7. Why could Hugh Nibley get away with all the criticism he gave? Because everyone knew that he was “one of them” and he was calling for people to be better, not more worldly. When you adjust your dress, you are communicating. When you smile, you are communicating. When you go “goth” you are communicating something about yourself. I try to make sure that whatever I am communicating, I am inviting openness and acceptance. You get what you give.

  8. Axe: I’m currently in nearly the exact same boat. The only difference is I have the 14 yr olds and they don’t mind a little non-conformity (I wear a blue shirt and long hair all the time). My only problem is I have to focus on the basics and that keeps us away from too many controversial subjects. If I were you, I’d do just what you’ve done and slowly slip back into the place you are comfortable with as you gain their respect. Besides, a good teacher always has to personalize something for their audience, be it content, presentation, clothes, or whatever.

  9. I can really relate to your problem. I too am wise and sophisticated beyond the simple folk in my ward, and I struggle with just the right look in order to win their trust so that I can impart some enlightenment to them.

  10. Since (anecdotal assertion to follow) many LDS think that doctrinal apostasy follows directly from not “living the commandments” I try to make my loyalties obvious without going overboard in doing so- doing hometeaching, going to my meetings, being a willing participant. My orthodoxy and goodwill are established, so that when necessary, I can undermine or shoot down garbage, whether from the mouth of a class member or the teacher.

    I agree with Julie, that tone can make a huge difference in who one’s comment is perceived as well.

  11. Actually, I’ve had a beard for most of my adult life, and that hasn’t seem to have stopped me from being called into two different bishoprics, several teaching callings, and multiple times as a ward mission leader/stake missionary.

    I was released as Gospel Doctrine teacher (after 2.5 years) and called as the ward mission leader a month or so ago. I was touched (and amused) last week when two old-time members of the ward — both in their 70s — told me together how much they missed my teaching and said that they both refused to “vote to release me” from being the Gospel Doctrine teacher when that was presented to the ward. 🙂 I’m not sure I’ve ever had a nicer complement on how I’ve fulfilled one of my callings. ..bruce..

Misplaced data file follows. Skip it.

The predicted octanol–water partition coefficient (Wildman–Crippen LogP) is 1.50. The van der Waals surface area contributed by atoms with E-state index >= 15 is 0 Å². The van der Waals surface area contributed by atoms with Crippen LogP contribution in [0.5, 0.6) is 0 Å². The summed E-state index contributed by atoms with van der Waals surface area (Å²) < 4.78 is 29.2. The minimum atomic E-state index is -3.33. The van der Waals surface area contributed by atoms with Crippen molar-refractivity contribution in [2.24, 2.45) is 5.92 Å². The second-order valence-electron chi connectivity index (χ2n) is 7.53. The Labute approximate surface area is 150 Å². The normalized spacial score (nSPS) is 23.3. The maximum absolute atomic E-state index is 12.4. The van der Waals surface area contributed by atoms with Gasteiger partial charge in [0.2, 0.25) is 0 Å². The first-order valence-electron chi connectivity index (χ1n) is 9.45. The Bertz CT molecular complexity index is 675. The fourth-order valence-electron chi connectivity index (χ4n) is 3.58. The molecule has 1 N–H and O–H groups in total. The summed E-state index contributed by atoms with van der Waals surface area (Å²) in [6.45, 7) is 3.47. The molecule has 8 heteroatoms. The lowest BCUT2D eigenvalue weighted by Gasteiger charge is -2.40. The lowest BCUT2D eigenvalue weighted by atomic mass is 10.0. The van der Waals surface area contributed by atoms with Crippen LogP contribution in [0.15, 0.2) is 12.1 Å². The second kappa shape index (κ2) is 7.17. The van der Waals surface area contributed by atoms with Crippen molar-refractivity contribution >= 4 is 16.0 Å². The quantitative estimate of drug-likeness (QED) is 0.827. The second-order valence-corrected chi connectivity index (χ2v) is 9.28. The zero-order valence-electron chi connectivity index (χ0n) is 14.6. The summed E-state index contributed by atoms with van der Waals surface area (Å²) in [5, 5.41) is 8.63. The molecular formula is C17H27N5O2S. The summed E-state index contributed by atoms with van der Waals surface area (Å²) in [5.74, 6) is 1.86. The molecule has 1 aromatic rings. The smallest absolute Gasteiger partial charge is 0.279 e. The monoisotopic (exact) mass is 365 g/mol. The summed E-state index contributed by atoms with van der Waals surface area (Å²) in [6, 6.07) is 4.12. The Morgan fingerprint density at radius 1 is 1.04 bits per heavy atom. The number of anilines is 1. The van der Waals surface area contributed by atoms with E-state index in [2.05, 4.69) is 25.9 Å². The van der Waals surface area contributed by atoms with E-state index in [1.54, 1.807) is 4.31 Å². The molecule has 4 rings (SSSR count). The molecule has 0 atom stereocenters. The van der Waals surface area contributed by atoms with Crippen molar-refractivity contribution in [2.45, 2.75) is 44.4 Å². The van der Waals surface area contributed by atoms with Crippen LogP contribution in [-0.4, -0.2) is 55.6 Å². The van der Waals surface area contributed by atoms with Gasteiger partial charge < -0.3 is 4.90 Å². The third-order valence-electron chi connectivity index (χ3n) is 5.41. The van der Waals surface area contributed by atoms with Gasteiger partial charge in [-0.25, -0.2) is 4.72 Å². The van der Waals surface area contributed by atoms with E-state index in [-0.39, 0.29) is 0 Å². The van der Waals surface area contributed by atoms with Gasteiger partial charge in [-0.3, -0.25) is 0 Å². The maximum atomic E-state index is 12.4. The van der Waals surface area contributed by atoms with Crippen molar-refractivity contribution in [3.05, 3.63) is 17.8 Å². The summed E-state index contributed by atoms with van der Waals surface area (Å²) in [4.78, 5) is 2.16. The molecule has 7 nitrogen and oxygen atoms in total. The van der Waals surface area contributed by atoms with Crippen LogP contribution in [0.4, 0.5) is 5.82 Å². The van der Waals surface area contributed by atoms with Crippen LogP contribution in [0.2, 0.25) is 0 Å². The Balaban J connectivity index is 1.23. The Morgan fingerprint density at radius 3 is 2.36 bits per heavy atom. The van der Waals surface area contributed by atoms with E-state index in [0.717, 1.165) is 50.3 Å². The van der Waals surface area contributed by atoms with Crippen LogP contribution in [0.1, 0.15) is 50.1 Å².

12. SmallAxe, I didn’t ask that exact question because I haven’t taught that lesson yet. But I have asked questions like that. My class is not bothered by it because: I am sincere, they know that I am totally dedicated to scripture study, and I don’t do it frequently (as though I am being controversial for the sake of attention or whatever). In fact, every time that I ask questions like that I end up “raising a few eyebrows,” but it hasn’t been a problem.

    (Actually, the only times I “got in trouble” were when I disagreed with the Bible Dictionary and when I used a non-KJV bible. I still use non-KJV, by the way.)

    I might use a stretched analogy: there are passengers who rock the boat and there are passengers who explore the boat. I find that Mormons are very tolerant of—even happy with—the later but not the former.

  13. I think this may be more of a Utah issue. I am fairly confident if I had intelligent things to say, I could wear a different colored shirt, have a beard, etc, without any issue. Suggestion, move to Texas.

  14. SingleSpeed,

    I did something similar when I was called to teach a sunday school class. I never felt very good about it. I always felt like I was deceiving everyone for not putting my “real” self forward.

    I’m not sure I believe in something such as a “real self”, although I do believe that there is such a thing as deception, which is certainly wrong. In this case I see a change in appearance as more of a concession I should make in order to have more people take me seriously.


    OED has both (and ‘orthopraxis’ is listed second).


    I live in Texas.

  15. harumph! (note to self: get rich, subscribe to OED :))

    Actually, your pragmatic question aside, there’s an interesting argument to be had about whether what Mormons mean when they say “orthopraxy” (or orthopraxis for the snottier) really fits into the definition of that term. My understanding is that the word is most often used to describe the correct performance of ritual (i.e. mass) in contexts where such performance is held to have salvific value per se. I don’t think we really have that concept of ritual, with a few exceptions, like maybe saying the sacrament prayer verbatim or ensuring complete immersion during baptism. What you’re talking about here are arguably cultural rather than religious practices and thus not, strictly speaking, constitutive of orthopraxy (or -is).

    /end weak attempt at face-saving aside/

    As to the substance of your question, I’ve always found it easier to conform in the relatively shallow ways demanded by LDS cultural practice–I don’t mind wearing a flowered dress with a lace collar if it means I get a chance to say things like “Jesus was a feminist” in Sunday School and still be reasonably well-regarded in my ward. The very best comouflage of all for an uppity Mormon woman? Maternity clothes! Ours is probably the only community where a belly bulge actually *increases* one’s credibility 😉